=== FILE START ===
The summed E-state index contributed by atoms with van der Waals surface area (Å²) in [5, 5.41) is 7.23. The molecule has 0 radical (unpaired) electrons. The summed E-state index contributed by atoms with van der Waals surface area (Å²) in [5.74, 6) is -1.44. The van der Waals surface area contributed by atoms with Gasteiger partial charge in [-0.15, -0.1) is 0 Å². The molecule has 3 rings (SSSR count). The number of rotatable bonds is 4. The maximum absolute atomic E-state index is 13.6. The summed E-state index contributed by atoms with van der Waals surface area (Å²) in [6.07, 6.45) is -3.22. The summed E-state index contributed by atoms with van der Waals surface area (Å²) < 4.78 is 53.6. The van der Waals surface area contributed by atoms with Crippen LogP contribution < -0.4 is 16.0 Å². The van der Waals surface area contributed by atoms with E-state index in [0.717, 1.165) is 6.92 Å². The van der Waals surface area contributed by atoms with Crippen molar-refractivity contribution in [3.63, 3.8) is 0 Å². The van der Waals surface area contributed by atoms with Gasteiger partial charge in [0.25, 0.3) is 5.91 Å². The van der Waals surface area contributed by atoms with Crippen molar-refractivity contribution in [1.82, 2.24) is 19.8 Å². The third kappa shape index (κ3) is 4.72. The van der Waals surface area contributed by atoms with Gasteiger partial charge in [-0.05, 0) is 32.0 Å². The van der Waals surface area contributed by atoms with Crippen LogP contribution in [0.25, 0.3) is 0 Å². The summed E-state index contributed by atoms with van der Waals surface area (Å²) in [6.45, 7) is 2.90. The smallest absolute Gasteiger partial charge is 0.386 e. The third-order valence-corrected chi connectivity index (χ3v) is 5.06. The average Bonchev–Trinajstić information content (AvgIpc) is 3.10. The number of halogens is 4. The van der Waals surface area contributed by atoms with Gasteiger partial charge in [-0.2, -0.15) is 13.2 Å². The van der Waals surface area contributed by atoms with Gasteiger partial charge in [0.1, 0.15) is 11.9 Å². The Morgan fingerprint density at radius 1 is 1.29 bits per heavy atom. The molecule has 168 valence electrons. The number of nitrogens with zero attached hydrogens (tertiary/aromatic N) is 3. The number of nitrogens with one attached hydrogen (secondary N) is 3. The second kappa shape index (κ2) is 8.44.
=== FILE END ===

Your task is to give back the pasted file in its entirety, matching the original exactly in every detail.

The summed E-state index contributed by atoms with van der Waals surface area (Å²) in [5, 5.41) is 7.23. The molecule has 0 radical (unpaired) electrons. The summed E-state index contributed by atoms with van der Waals surface area (Å²) in [5.74, 6) is -1.44. The van der Waals surface area contributed by atoms with Gasteiger partial charge in [-0.15, -0.1) is 0 Å². The molecule has 3 rings (SSSR count). The number of rotatable bonds is 4. The maximum absolute atomic E-state index is 13.6. The summed E-state index contributed by atoms with van der Waals surface area (Å²) in [6.07, 6.45) is -3.22. The summed E-state index contributed by atoms with van der Waals surface area (Å²) < 4.78 is 53.6. The van der Waals surface area contributed by atoms with Crippen LogP contribution < -0.4 is 16.0 Å². The van der Waals surface area contributed by atoms with E-state index in [0.717, 1.165) is 6.92 Å². The van der Waals surface area contributed by atoms with Crippen molar-refractivity contribution in [3.63, 3.8) is 0 Å². The van der Waals surface area contributed by atoms with Gasteiger partial charge in [0.25, 0.3) is 5.91 Å². The van der Waals surface area contributed by atoms with Crippen molar-refractivity contribution in [1.82, 2.24) is 19.8 Å². The third kappa shape index (κ3) is 4.72. The van der Waals surface area contributed by atoms with Gasteiger partial charge in [-0.05, 0) is 32.0 Å². The van der Waals surface area contributed by atoms with Crippen LogP contribution in [0.25, 0.3) is 0 Å². The summed E-state index contributed by atoms with van der Waals surface area (Å²) in [6.45, 7) is 2.90. The smallest absolute Gasteiger partial charge is 0.386 e. The third-order valence-corrected chi connectivity index (χ3v) is 5.06. The average Bonchev–Trinajstić information content (AvgIpc) is 3.10. The number of halogens is 4. The van der Waals surface area contributed by atoms with Gasteiger partial charge in [-0.2, -0.15) is 13.2 Å². The van der Waals surface area contributed by atoms with Gasteiger partial charge in [0.1, 0.15) is 11.9 Å². The Morgan fingerprint density at radius 1 is 1.29 bits per heavy atom. The molecule has 168 valence electrons. The number of nitrogens with zero attached hydrogens (tertiary/aromatic N) is 3. The number of nitrogens with one attached hydrogen (secondary N) is 3. The second kappa shape index (κ2) is 8.44.